Host/niche adaptation and specificity in Escherichia coli

  • Author / Creator
    Zhi, Shuai
  • Patterns of microbial host specificity have been observed at all host-related taxonomic levels, and several studies have demonstrated that Escherichia coli (E. coli) appears to display some level of host adaptation and specificity. Colonization of the gastrointestinal tract by E. coli largely depends on its ability to sense and respond to the physiological conditions of the gut - biological processes governed by the regulome. Consequently, it was hypothesized that genetic polymorphisms in the intergenic regions of the regulome may represent a unique target for assessing DNA sequence polymorphisms associated with host specificity. Supervised learning logic-regression-based analysis of DNA sequence variability in E. coli intergenic regions (ITGR) was used to identify single nucleotide polymorphism (SNP) biomarker patterns correlated with host origin. The results demonstrate that a significant proportion of the E. coli population found in a human/animal host appear to be host-specific. Various levels of host-specific information, as determined by sensitivity and specificity analysis, were encoded in different ITGRs, and not all ITGRs were informative across all animals examined. Whole genome discovery analysis revealed that certain ITGRs encode extremely high levels of host-specific information, reinforcing the finding that the majority of the E. coli populations from a particular animal are host-specialists. Moreover, an analysis of the genes regulated by these host-specific ITGRs revealed the selection forces potentially driving evolution of host-specificity. In E. coli derived from humans, many of the host-specific ITGRs regulated antibiotic resistant genes, whereas in cattle, ITGRs regulating environmental survival/stress genes were dominant. These bioinformatics tools were also used to assess whether certain populations of E. coli may have evolved to live outside their vertebrate host (i.e., water). To evaluate this, E. coli was isolated from chlorine-treated wastewater and subjected to ITGR logic regression-based biomarker analysis. Interestingly, wastewater E. coli was found to be genetically distinct from human and animal strains. Moreover, these strains were infrequently observed in other water matrices (i.e., groundwater, surface water), suggesting that these strains were specifically adapted to survive in a wastewater environment and not a ‘water-based’ environment. Many of these wastewater strains (~59%) possessed a genetic insertion element (IS30) located within the uspC-flhDC intergenic region, and for which a PCR assay was developed to identify these strains in environmental samples. The occurrence of these wastewater strains in the environment correlated with other known markers of sewage/wastewater pollution (i.e., Bacteroides). The identification of naturalized wastewater E. coli strains offered an excellent opportunity to further explore the adaptive phenotype/genotype characteristics that allow for survival of these strains in a non-host environment. This was important to address in the thesis since it is well known that the majority of DNA sequence variability in biological systems is non-adaptive. To provide evidence of adaptive evolution, wastewater strains were characterized for phenotypic/genotypic characteristics that might reveal life history strategies for survival in this unique matrix. Naturalized wastewater strains were shown to: i) be chlorine-tolerant, ii) be capable of robust biofilm production, iii) possessed a vigorous generalized stress response (RopS), iv) possessed universal stress protein genes (usp), and v) carried the locus of heat resistance – elements known to be important for survival of E. coli in the non-host environment. These strains were also shown to differentially survive through the wastewater treatment process. The findings presented in this thesis advance our knowledge regarding microbial evolution and host specificity, and the approaches developed can also be used to characterize sources of microbial contamination and protect public health from contaminated water and food.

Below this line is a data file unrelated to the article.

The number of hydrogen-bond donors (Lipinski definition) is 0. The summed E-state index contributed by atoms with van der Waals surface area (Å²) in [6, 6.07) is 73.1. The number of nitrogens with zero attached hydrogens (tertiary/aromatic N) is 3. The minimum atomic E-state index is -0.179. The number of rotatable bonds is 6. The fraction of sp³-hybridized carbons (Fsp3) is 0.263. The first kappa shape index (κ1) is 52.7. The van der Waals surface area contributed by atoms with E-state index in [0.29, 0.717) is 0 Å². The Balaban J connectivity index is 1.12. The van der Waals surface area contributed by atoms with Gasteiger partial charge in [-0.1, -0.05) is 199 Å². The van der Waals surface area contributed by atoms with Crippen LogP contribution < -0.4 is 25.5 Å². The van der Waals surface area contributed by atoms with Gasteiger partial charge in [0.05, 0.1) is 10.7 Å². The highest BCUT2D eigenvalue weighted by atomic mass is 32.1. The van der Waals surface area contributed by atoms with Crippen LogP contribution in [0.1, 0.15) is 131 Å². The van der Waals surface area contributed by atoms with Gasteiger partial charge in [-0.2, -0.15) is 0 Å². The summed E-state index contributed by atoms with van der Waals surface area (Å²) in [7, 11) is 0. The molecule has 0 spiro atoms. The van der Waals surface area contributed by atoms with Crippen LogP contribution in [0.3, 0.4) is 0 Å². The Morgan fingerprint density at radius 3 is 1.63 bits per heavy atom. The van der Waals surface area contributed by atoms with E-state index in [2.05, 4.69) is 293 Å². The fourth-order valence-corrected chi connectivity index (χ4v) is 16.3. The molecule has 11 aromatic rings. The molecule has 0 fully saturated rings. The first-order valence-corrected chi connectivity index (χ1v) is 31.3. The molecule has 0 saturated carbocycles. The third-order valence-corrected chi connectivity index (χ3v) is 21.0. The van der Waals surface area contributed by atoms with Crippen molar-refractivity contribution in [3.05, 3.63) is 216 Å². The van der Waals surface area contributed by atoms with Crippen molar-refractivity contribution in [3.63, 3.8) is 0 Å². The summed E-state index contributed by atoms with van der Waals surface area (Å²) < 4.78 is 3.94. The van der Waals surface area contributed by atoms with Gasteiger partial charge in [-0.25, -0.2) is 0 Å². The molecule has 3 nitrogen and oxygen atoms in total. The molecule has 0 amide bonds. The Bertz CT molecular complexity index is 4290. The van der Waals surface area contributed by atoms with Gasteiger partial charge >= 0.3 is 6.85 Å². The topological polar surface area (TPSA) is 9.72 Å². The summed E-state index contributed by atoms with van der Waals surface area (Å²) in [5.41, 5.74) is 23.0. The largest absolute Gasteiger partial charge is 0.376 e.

• Subjects / Keywords
  • Graduation date
  • Type of Item
  • Degree
    Doctor of Philosophy
  • DOI
  • License
    This thesis is made available by the University of Alberta Libraries with permission of the copyright owner solely for non-commercial purposes. This thesis, or any portion thereof, may not otherwise be copied or reproduced without the written consent of the copyright owner, except to the extent permitted by Canadian copyright law.
  • Language
  • Institution
    University of Alberta
  • Degree level
  • Department
  • Specialization
    • Public Health
  • Supervisor / co-supervisor and their department(s)
  • Examining committee members and their departments
    • Yutaka Yasui (School of Public Health, University of Alberta)
    • Christopher Yost (Department of Biology at University of Regina)
    • Linda Chui (Laboratory Medicine and Pathology)
    • Patrick Hanington (School of Public Health, University of Alberta)
    • Paul Stothard (Department of Agricultural, Food and Nutritional Science )